“It always seems impossible until it’s done.”  

Isn’t that the truth.

I’m Dave, a novelist, Mr. Mom, husband, son, office worker, and guy who has struggled with weight for 20 years.  If you like what you read, go ahead and use the links on the right over there to follow me on Facebook or Twitter, and drop me a line!  I love hearing from readers.  Hope you enjoy, and happy reading!


The Secret of Life is enjoying the passage of time.

The lyric goes, “The secret of life is enjoying the passage of time.  Any fool can do it, there ain’t nothing to it” Oh James Taylor, you’re so smart… if only it were that easy though!

As my two boys are getting bigger and developing more personality, one thing stands out to me: they love living life.  They’re such happy little guys.  Sure, they don’t have two kids, a mortgage, a couple of jobs, and other responsibilities and stresses to bring them down.  What’s not to enjoy?

I think it’s bigger than that though… or maybe more simple… either way, James Taylor has got it right.  Their secret is that they simply enjoy the passage of time.  They’re able to live in the moment without worrying about what happened yesterday, what’s happening later today, and what’s going to happen tomorrow.

I think it also helps that they generally have no concept of time.  I remember the most relaxing vacation I’ve ever taken.  Me and a buddy took the camper to the beach for a week.  When we arrived we took off our watches, and being 15+ years ago, we had no cell phones or any other way to track the time.  We spent the entire week not knowing or caring what time it was, or having to worry about being any place at any certain time.  We woke when we woke, ate when we ate, and slept when we slept.  We simply enjoyed the passage of time, and it was probably the most relaxed I’ve been in my adult life.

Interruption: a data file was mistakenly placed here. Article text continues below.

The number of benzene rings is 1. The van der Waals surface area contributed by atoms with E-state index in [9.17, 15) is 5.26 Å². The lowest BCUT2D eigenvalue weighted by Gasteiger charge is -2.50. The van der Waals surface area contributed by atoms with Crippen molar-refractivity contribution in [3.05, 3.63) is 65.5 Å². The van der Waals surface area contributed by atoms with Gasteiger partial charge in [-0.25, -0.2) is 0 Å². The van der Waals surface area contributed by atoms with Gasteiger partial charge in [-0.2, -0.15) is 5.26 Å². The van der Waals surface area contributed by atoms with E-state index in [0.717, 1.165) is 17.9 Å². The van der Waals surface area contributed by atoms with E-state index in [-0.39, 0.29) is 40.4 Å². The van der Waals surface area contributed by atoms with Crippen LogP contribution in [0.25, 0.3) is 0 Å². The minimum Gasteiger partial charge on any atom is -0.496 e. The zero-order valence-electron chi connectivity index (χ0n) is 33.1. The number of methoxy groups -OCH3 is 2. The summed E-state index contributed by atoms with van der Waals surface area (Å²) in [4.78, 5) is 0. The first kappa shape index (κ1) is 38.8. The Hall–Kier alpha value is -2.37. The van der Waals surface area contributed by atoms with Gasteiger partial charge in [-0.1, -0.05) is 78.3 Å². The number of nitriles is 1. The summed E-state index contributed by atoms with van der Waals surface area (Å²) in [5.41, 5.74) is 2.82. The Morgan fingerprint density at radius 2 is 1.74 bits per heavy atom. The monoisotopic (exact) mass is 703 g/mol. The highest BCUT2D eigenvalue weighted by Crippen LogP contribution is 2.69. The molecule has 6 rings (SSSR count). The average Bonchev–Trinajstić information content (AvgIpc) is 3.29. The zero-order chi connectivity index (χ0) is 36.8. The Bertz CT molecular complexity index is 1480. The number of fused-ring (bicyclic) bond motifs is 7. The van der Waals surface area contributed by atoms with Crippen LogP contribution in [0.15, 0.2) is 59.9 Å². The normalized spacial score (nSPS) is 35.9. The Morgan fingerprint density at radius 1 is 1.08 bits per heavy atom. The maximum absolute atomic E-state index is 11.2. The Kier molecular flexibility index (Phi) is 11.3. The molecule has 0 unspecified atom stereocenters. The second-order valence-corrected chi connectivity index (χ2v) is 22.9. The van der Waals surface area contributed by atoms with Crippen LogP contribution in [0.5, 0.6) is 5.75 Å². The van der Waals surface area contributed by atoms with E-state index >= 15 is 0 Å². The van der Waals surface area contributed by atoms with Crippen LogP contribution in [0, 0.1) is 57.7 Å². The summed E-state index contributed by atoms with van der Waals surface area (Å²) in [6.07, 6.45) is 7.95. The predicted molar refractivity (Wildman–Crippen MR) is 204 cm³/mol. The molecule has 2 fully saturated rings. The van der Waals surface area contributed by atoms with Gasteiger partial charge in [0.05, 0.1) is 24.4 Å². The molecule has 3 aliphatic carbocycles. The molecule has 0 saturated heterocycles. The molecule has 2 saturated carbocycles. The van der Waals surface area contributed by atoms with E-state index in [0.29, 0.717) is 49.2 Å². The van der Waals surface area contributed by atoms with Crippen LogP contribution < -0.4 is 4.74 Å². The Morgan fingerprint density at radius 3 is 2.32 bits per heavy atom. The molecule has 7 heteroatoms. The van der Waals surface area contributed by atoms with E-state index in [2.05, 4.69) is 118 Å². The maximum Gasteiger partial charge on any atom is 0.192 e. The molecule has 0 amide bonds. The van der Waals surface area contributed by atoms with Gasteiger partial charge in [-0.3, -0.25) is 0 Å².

My buddy Rob, myself, and the Free Spirit Cub camper on the most relaxing vacation of my life

Certainly it’s unrealistic to think that I could live my life that way.  When I’m at work there are often times when I’m in and out of various meetings for hours at a time.  Without paying attention to the time, I would be doing quite a disservice to the folks I work with.  When I’m taking care of the boys during the day, I do need to keep an eye toward naptime, and lunch time, or I would pay the consequences, don’t I?  But maybe I can find moments during the day to simply enjoy the passage of time like my kids.
On shifts where I don’t have meetings or other obligations, I could avoid looking at the clock.  It’s not like the end of the night is going to come and go and I’ll forget to go home.  Eventually everyone will be leaving and maintenance will come around with the vacuum.  On days where the boys and I are just hanging out at the house, I’ll avoid checking the clock every twenty minutes.  It’s not like I’ll miss the tell tale signals that they’re starting to get hungry for lunch, and sleepy for nap.

I think this is a case of something that our kids can teach us, instead of the other way around.  I’m not saying to amble through life like a three year old.  That would be irresponsible.

Sure my toddler may throw a fit if it’s nap time and he doesn’t want to take a nap, but he doesn’t let the anticipation of it ruin his morning.  Likewise, once he realizes his nap is an inevitability, he calms down and gets over it.  He lives in the moment, enjoys the good times, and deals with the bad times when they come along.  God bless him, I wish it came to me that easy.

So try to learn a lesson from your kids, and James Taylor, and just enjoy the passage of time.